Novel Crochet Stitches

Clone Stitch (‘Clones Knot’): traditionally used in Irish Crochet using a fine cotton thread – however, I have recently been incorporating Clones to my freeform work using all sorts of yarns & hook sizes & loving the results – separate each Clone stitch with a number of chains or work the Clones close together with just a chain or 2 between each Clone – it does take a bit of practice & patience to get the hang if it but, with a little experimenting, you’ll be having heaps of fun in no time

The following instruction are worked over a number of chains

1) make a number of chains then draw up the loop on hook to about 1cm – 2cm (1/2”-3/4”) long (the length of this loop will determine the size of your Clone) – from now on work loosely around this long loop just made

2) * (YO, twist & draw up a loop from under the long loop, YO & draw up a loop over the top of the long loop)**

3) repeat from * to **as many times required to cover the long loop,


4) YO & draw through all loops on hook, join with a ss to chain directly before long loop


Crochet Cord: make this decorative cord using any yarn of your choice, each will create an individual result – fingering, metallic, ribbon, chunky or even try using 2 or more threads together – the cord can be incorporated into your freeform work, used as a handle strap or sewn on as binding to created a beautiful edging

1) start with 2 chains & work dc (US sc) in 2nd ch from hook then turn work clockwise

2) work dc (US sc) in unused back loop of same chain then turn work clockwise

3) from now on work dc (US sc) in both loops at side of cord then turn work clockwise

4) continue working in this way until cord is desired length, finish off.


Crab Stitch (reverse double crochet US sc))

Although Crab stitch is most often used as edging, creating a rope-like finished edge to your project, it is also a versatile stitch that can be used in freeform to tidy an unsightly seam or join or as an embellishment to liven up a dull, uninteresting patch. Crab stitch can be a little tricky at first but soon mastered with a bit of patience & practice.

Crab st: (reverse dc (US sc)) is always worked on right side & in the opposite direction as usual – join yarn as required, 1 ch, * insert hook into the next st on right, YO & draw up a loop, YO & draw through both loops on hook, repeat from * across


Offset Puff (also known as a pineapple stitch)

Offset Puffs are always worked on right side. Use them to add texture to your work or as  decorative edging

1st Offset Puff: 3 ch, tr in same st, then work (YO, insert hook around post of tr just made & draw up a loop) 4 times (you should have 9 loops on hook), insert hook into next st & draw up a loop, draw this loop through all 9 loops, 1 ch to close, **

Subsequent Offset puffs: work (YO, insert hook around vertical loop of st just made & draw up a loop) 4 times (you should have 9 loops on hook), insert hook into next st & draw up a loop, draw this loop through all 9 loops, 1 ch to close,

Alternatively… work from **, tr in next st then work (YO, insert hook around post of tr just made & draw up a loop) 4 times (you should have 9 loops on hook), insert hook into next st & draw up a loop, draw this loop through all 9 loops, 1 ch to close,


this is another handy Offset Stitch to incorporate into your work

Offset treble (US dc) Cluster:

(YO, insert hook around last tr (US dc) made, YO & draw up a loop, YO & draw through 2 loops) 5 times or as many as pattern instruction, YO & draw through all loops on hook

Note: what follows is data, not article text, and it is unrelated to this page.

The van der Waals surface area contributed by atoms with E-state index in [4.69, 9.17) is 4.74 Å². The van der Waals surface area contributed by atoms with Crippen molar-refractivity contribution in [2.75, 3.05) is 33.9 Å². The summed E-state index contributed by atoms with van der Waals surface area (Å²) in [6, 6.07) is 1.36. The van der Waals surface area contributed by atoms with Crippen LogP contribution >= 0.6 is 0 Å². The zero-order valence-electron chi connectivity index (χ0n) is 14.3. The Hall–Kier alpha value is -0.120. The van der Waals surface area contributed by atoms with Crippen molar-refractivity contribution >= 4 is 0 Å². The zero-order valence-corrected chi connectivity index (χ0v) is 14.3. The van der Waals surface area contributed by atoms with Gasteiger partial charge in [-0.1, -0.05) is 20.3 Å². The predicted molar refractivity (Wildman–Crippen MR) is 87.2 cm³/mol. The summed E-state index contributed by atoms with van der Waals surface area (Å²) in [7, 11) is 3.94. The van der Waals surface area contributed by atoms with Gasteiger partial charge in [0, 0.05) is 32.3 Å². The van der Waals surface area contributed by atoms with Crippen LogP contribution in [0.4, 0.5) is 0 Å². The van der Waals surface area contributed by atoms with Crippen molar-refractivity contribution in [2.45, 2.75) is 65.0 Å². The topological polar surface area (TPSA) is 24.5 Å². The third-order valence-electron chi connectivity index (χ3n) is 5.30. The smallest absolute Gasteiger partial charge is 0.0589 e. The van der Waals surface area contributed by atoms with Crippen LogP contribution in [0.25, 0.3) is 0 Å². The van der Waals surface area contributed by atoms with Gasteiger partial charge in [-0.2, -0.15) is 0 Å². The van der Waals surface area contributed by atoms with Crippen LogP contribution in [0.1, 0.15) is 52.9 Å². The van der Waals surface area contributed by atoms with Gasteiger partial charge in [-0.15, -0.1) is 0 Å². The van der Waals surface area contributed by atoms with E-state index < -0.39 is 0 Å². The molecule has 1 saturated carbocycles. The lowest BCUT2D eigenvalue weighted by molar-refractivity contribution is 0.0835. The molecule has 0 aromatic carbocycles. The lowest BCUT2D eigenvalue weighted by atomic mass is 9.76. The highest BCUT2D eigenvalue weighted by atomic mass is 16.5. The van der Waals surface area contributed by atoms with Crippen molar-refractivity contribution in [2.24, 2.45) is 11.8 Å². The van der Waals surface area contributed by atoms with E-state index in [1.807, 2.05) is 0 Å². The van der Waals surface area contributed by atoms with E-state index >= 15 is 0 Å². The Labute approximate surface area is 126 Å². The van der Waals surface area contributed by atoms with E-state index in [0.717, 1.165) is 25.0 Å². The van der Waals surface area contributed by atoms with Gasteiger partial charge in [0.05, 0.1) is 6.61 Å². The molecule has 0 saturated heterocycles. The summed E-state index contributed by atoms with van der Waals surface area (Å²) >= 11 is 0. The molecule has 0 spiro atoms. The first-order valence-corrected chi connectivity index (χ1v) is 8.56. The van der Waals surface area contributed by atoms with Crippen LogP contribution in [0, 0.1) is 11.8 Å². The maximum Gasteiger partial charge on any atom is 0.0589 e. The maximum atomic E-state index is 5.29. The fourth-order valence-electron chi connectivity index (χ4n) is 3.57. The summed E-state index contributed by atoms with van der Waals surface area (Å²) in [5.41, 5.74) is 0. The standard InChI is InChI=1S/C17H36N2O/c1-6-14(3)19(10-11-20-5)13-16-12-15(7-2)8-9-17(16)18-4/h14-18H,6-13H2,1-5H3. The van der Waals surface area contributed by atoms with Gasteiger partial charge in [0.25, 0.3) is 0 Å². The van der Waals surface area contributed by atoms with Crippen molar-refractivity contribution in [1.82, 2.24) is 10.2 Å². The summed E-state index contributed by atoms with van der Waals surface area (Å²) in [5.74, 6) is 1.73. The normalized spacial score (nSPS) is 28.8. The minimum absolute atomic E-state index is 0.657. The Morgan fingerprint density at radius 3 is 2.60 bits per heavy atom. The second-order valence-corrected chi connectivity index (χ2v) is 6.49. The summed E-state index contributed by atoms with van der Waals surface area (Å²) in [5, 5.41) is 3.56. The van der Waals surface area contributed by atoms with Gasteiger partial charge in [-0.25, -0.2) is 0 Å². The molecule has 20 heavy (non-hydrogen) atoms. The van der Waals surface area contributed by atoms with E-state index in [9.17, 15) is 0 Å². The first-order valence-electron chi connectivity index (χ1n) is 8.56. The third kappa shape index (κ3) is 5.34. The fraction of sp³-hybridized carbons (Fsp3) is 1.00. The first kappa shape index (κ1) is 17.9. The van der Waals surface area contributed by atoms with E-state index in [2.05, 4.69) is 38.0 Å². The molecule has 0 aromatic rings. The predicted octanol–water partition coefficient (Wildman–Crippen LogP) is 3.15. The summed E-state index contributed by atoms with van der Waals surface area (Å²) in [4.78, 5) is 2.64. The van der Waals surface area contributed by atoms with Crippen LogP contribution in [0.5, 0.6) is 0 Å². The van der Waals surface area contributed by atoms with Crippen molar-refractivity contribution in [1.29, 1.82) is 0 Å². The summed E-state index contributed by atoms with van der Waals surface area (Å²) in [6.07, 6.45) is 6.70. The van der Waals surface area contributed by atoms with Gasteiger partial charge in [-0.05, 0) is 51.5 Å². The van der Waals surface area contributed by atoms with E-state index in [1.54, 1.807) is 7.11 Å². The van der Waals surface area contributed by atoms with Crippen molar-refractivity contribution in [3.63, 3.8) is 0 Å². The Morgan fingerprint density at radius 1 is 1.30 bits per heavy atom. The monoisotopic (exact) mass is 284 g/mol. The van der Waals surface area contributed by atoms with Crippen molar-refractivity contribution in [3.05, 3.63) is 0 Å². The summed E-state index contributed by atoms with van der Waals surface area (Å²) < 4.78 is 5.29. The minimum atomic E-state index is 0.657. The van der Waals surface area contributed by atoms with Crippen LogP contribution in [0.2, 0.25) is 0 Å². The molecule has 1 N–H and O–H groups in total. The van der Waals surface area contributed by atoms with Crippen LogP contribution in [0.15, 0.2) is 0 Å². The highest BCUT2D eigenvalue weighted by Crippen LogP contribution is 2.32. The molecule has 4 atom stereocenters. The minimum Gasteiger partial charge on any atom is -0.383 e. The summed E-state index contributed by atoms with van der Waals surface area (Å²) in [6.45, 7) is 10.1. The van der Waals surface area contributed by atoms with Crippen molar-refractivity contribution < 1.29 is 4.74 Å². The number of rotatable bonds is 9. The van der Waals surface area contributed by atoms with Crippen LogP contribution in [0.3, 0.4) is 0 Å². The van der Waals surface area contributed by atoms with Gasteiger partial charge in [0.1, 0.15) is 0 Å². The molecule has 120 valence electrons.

Bullion Stitch

Bullions add wonderful textures & interest to your work & are well worth the patient effort required to master…

The following instructions are for a 3-wrap-bullion worked off a foundation chain… however, any number of wraps can be worked in the same way & can be worked in rows into existing stitches or in the round as free standing motifs…

Part 1: make any number of ch plus 3 (or number of ch required to accommodate bullion height), * wrap yarn around hook shaft 3 times (4 loops on hook)

Part 2: insert hook into 4th ch from hook & draw up a loop (5 loops on hook)

Part 3: draw this loop just made through the 3-wrapped-loops only (2 loops left on hook)

  • Drawing through all the wraps (known as swooping) is the most difficult part when mastering bullions & some very clever crocheters can accomplish this in one action – however… don’t despair if you are like me & find this difficult…
  • I find the following techniques much easier &, with a little practice, just as efficient…
  • a) draw through one wrapped loop at a time by using your left thumb to separate each loop on hook then slipping your hook under each loop until 2 loops remain
  • b) or lift off each loop manually with your fingers until 2 loops remain – (you may like to roll the bullion just made between thumb & fore finger to even it out)

Part 4: YO and draw through both loops (1 loop on hook)

for subsequent Bullions repeat from * inserting hook into next ch


Tubular Crochet

Tubular crochet as the term suggests produces a continuous tube that can be used for sleeves, cowls, leggings & such. Adapt rounds to suit particular shaping needs by increasing/decreasing rounds as required

Foundation ch: make a number of chain required for the circumference of circle required for project & join with a slip stitch to form the circle

Round 1: start the round with a beginning chain equivalent to the stitch that going to be used (1 ch for dc (US sc), 2 ch for htr (US hdc), 3 ch for tr (US dc) & so on), this is your 1st stitch of round, then being careful not to twist the ring, work the specific stitch into each chain around & join with a slip stitch to the top of the beginning chain